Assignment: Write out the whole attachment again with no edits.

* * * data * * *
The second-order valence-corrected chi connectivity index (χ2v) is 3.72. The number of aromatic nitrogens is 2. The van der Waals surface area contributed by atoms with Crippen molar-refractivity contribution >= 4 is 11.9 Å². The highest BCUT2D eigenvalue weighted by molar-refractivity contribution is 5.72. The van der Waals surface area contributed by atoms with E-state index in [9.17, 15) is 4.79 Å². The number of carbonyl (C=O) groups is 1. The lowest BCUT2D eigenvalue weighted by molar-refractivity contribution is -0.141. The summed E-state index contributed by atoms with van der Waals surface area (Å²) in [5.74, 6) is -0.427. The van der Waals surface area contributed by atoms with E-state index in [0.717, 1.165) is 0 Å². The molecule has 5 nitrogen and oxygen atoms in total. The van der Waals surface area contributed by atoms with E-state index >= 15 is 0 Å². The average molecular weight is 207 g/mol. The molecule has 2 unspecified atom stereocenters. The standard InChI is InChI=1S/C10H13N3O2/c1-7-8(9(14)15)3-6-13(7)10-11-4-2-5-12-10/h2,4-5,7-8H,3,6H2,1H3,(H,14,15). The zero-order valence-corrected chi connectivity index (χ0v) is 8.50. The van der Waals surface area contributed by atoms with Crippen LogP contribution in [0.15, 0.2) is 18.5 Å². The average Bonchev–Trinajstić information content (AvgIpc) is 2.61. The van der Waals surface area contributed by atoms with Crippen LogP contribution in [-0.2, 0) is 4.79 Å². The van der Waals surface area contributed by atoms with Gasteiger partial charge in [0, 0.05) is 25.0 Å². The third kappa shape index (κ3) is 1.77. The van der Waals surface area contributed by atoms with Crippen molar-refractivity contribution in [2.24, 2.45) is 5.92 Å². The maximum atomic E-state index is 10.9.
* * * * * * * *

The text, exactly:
The second-order valence-corrected chi connectivity index (χ2v) is 3.72. The number of aromatic nitrogens is 2. The van der Waals surface area contributed by atoms with Crippen molar-refractivity contribution >= 4 is 11.9 Å². The highest BCUT2D eigenvalue weighted by molar-refractivity contribution is 5.72. The van der Waals surface area contributed by atoms with E-state index in [9.17, 15) is 4.79 Å². The number of carbonyl (C=O) groups is 1. The lowest BCUT2D eigenvalue weighted by molar-refractivity contribution is -0.141. The summed E-state index contributed by atoms with van der Waals surface area (Å²) in [5.74, 6) is -0.427. The van der Waals surface area contributed by atoms with E-state index in [0.717, 1.165) is 0 Å². The molecule has 5 nitrogen and oxygen atoms in total. The van der Waals surface area contributed by atoms with E-state index >= 15 is 0 Å². The average molecular weight is 207 g/mol. The molecule has 2 unspecified atom stereocenters. The standard InChI is InChI=1S/C10H13N3O2/c1-7-8(9(14)15)3-6-13(7)10-11-4-2-5-12-10/h2,4-5,7-8H,3,6H2,1H3,(H,14,15). The zero-order valence-corrected chi connectivity index (χ0v) is 8.50. The van der Waals surface area contributed by atoms with Crippen LogP contribution in [0.15, 0.2) is 18.5 Å². The average Bonchev–Trinajstić information content (AvgIpc) is 2.61. The van der Waals surface area contributed by atoms with Crippen LogP contribution in [-0.2, 0) is 4.79 Å². The van der Waals surface area contributed by atoms with Gasteiger partial charge in [0, 0.05) is 25.0 Å². The third kappa shape index (κ3) is 1.77. The van der Waals surface area contributed by atoms with Crippen molar-refractivity contribution in [2.24, 2.45) is 5.92 Å². The maximum atomic E-state index is 10.9.